1.8       Microbial biology and infection

1.8.1    microbial classification and its basis

1.8.2    bacteria and bacterial diseases     structure and composition     metabolism, physiology, and regulation     genetics     nature and mechanisms of action of virulence factors     pathophysiology of infection     epidemiology and ecology     principles of cultivation, assay, and laboratory diagnosis

1.8.3    viruses and viral diseases     physical and chemical properties     replication     genetics     principles of cultivation, assay, and laboratory diagnosis     molecular basis of pathogenesis     pathophysiology of infection     latent and persistent infections     epidemiology     oncogenic viruses

1.8.4    fungi and fungal infections     structure, physiology, cultivation, and laboratory diagnosis     pathogenesis and epidemiology

1.8.5    parasites and parasitic diseases     structure, physiology, and laboratory diagnosis     pathogenesis and epidemiology

1.8.6    principles of sterilization and pure culture technique

1.9       Immune responses

1.9.1    production and function of granulocytes, natural killer cells, and macrophages

1.9.2    production and function of T lymphocytes, T-lymphocyte receptors

1.9.3    production and function of B lymphocytes and plasma cells; immunoglobulin and antibodies: structure and biologic properties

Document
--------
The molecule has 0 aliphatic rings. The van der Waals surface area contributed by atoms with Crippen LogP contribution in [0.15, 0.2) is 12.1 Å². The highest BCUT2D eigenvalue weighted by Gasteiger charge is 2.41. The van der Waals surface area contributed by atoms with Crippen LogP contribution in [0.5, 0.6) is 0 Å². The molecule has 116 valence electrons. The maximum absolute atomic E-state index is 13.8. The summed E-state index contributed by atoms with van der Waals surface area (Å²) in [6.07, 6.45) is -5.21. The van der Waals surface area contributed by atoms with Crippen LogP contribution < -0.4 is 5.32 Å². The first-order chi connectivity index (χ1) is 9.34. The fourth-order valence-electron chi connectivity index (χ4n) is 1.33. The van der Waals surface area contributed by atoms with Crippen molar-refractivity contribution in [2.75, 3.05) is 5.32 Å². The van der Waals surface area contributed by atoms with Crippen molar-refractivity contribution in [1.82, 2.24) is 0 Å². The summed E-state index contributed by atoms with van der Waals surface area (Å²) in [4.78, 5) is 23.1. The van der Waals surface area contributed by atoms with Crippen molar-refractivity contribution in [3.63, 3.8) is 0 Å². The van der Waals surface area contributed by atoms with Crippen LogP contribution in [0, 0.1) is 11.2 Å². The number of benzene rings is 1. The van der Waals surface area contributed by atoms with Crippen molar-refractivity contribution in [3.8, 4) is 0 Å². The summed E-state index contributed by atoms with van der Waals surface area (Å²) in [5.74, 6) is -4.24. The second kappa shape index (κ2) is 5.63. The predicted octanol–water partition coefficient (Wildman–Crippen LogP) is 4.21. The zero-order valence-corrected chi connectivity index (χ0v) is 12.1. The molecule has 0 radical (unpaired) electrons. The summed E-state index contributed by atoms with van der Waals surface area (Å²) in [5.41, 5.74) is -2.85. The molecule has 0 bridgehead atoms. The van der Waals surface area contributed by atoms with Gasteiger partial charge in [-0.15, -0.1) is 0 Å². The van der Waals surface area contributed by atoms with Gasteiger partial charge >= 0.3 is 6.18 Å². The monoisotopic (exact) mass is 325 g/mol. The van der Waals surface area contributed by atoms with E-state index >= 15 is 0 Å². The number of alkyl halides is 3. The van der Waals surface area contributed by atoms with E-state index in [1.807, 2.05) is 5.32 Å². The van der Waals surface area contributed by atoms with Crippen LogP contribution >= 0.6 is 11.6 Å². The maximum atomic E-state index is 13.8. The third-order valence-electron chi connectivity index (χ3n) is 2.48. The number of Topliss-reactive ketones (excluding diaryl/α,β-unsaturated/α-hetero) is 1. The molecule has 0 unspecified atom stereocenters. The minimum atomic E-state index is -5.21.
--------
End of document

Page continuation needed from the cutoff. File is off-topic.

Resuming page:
1.9.4    antigenicity and immunogenicity; antigen presentation; cell activation and regulation; tolerance and clonal deletion

1.9.5    immunologic mediators: chemistry, function, molecular biology, classic and alternative complement pathways, cytokines, chemokines

1.9.6    immunogenetics; MHC structure and function, class I, II molecules; erythrocyte antigens

1.9.7    immunizations: vaccines, protective immunity

1.9.8    alterations in immunologic function     T- or B-lymphocyte deficiencies (DiGeorge syndrome)     deficiencies of phagocytic cells     combined immunodeficiency disease     HIV infection/AIDS and other acquired disorders of immune responsiveness     drug-induced alterations in immune responses, immunopharmacology

1.9.9    immunologically mediated disorders     type I, type II, type III hypersensitivity     type IV hypersensitivity     transplant and transplant rejection     autoimmune disorders     risks of transplantation, transfusion (eg, graft-versus-host disease)     isoimmunization, hemolytic disease of the newborn     immunopathogenesis

1.9.10  immunologic principles underlying diagnostic laboratory tests (eg, ELISA, complement fixation, RIA, agglutination)

1.9.11  innate immunity

1.10     Quantitative methods

1.10.1  fundamental concepts of measurement   scales of measurement   distribution, central tendency, variability, probability   disease prevalence and incidence   disease outcomes (eg, fatality rates)   associations (eg, correlation and covariance)   health impact (eg, risk differences and ratios)   sensitivity, specificity, predictive values

1.10.2  fundamental concepts of study design   types of experimental studies (eg, clinical trials, community intervention trials)   types of observational studies (eg, cohort, case-control, cross- sectional, case series, community surveys)   sampling and sample size   subject selection and exposure allocation (eg, randomization, stratification, self-selection, systematic assignment)   outcome assessment   internal and external validity

1.10.3  fundamental concepts of hypothesis testing and statistical inference   confidence intervals   statistical significance and Type I error   statistical power and Type II error